Web windfalls abound but many come at a cost.
Ever heard the expression "Anything free is worth what you pay for it"? Sad, whining cynics, you might argue. Well, it turns out the killjoys could be on to something.
While nobody wants to spoil a good thing - especially in the era of frugality - exercising a little suspicion over something for nothing could spare you from suffering a serious case of Sucker's Syndrome. Common symptoms include nausea brought on by unwanted advertising, spam-induced fatigue and the distress and anxiety of a shock bill.
With the internet bursting at the seams with free email addresses, software, photo storage, blogs and more, it's easy to get swept away by the giveaways without weighing up the pros and cons.
A spokesperson for Australian consumer group Choice, Christopher Zinn, says while many freebies offer legitimate windfalls, others have nasty side-effects.
"The catches are that you might have to give up some of your information - your email address and details of who you are and how much you earn, which they can use and sell. Properly packaged, 100,000 names like that is a valuable commodity. But the cost to you is spam."
Mr Zinn says many free introductory services are often used as a lure to eventually convert people to a paid account.
"It's not to dismiss these things but you have to weigh up the costs of the hook. Telstra might give you BigPond free for six months but your total cost over time may well be greater because you didn't check out the alternatives and fell for the 'honeymoon' offer."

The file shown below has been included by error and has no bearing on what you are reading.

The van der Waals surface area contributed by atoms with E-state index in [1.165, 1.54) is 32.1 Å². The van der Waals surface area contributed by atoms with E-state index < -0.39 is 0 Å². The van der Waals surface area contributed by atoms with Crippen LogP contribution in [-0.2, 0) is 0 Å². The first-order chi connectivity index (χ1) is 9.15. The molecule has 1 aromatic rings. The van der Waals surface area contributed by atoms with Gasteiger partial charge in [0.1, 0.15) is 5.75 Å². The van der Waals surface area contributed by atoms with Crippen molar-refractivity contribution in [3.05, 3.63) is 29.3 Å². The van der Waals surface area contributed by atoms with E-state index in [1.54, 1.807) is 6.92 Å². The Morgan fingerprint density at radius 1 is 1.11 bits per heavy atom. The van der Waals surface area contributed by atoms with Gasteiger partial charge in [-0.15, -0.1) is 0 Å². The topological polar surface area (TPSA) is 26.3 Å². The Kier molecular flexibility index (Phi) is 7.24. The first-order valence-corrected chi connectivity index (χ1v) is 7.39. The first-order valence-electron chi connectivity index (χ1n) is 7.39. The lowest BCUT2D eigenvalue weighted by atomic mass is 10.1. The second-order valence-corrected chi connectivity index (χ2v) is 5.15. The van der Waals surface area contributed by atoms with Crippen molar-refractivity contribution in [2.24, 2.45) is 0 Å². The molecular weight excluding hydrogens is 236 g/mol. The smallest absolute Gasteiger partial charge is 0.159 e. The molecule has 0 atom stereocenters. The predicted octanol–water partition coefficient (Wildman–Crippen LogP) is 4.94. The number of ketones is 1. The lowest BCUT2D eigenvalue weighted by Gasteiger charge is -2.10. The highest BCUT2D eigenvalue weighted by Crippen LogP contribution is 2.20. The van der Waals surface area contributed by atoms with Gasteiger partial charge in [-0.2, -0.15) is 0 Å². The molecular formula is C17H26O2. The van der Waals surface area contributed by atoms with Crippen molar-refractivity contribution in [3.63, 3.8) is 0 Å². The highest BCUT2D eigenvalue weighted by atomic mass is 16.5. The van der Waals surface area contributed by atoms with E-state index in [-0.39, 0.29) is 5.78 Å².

Texas-based Marc McDonald knows web freebies better than most. He launched thefreesite.com more than 12 years ago and now attracts 1 million visitors a month and 220,000 newsletter subscribers to his free-for-all portal.
Having watched the online freebie culture evolve for a decade, Mr McDonald says there are now more categories than ever, including the perennial favourite "free product samples" and the latest trend - phone freebies.
"The single hottest new freebie category I've seen over the past year has been freebies for mobile phones, including mobile phone software, ringtones, themes and games," he says. "It's hugely popular at the moment and shows no signs of abating."
But Mr Zinn warns that freebies for mobile phones can also be a huge trap and are designed deliberately to snare unsuspecting victims such as children.
"Mobile premium services are the real villains - free wallpaper, free ringtones, free horoscopes," he says. "The first one may be free but after that, some of those SMS quizzes might be $6 a throw and you've been tricked into a subscription that's hard to get out of."
For mobile users caught out by a mobile premium service, Choice recommends texting "STOP" back to the number to ask them to desist. Telstra customers can also put a blanket ban on premium SMS, which is set to widen to other carriers.
To avoid the unwanted advances of spammers, Mr McDonald suggests freebie chasers set up a specific email address to use on online forms.
He also cautions bargain hunters to be alert to hidden costs such as postage and handling, which are often the flip side of daily deal sites such as 1saleaday.com.au.
Launched in August, a version of the popular US site introduced itself to Australia with two weeks of free daily products - including a A$200 portable media player.
Managing director Simon Mochkin admits gadget giveaways are part of their marketing push but the freebies are no fleeting ploy and will continue to make up 50 per cent of their stock.
"The reasons things are free is that we want to build trust in our customers," he says. "So the freebies aren't just to get people to the site; they're part of our brand and they will continue. The other bonus is that we're not talking about $5 stuff you get at the local Chinese discount store. Most of our items are worth $35-$40."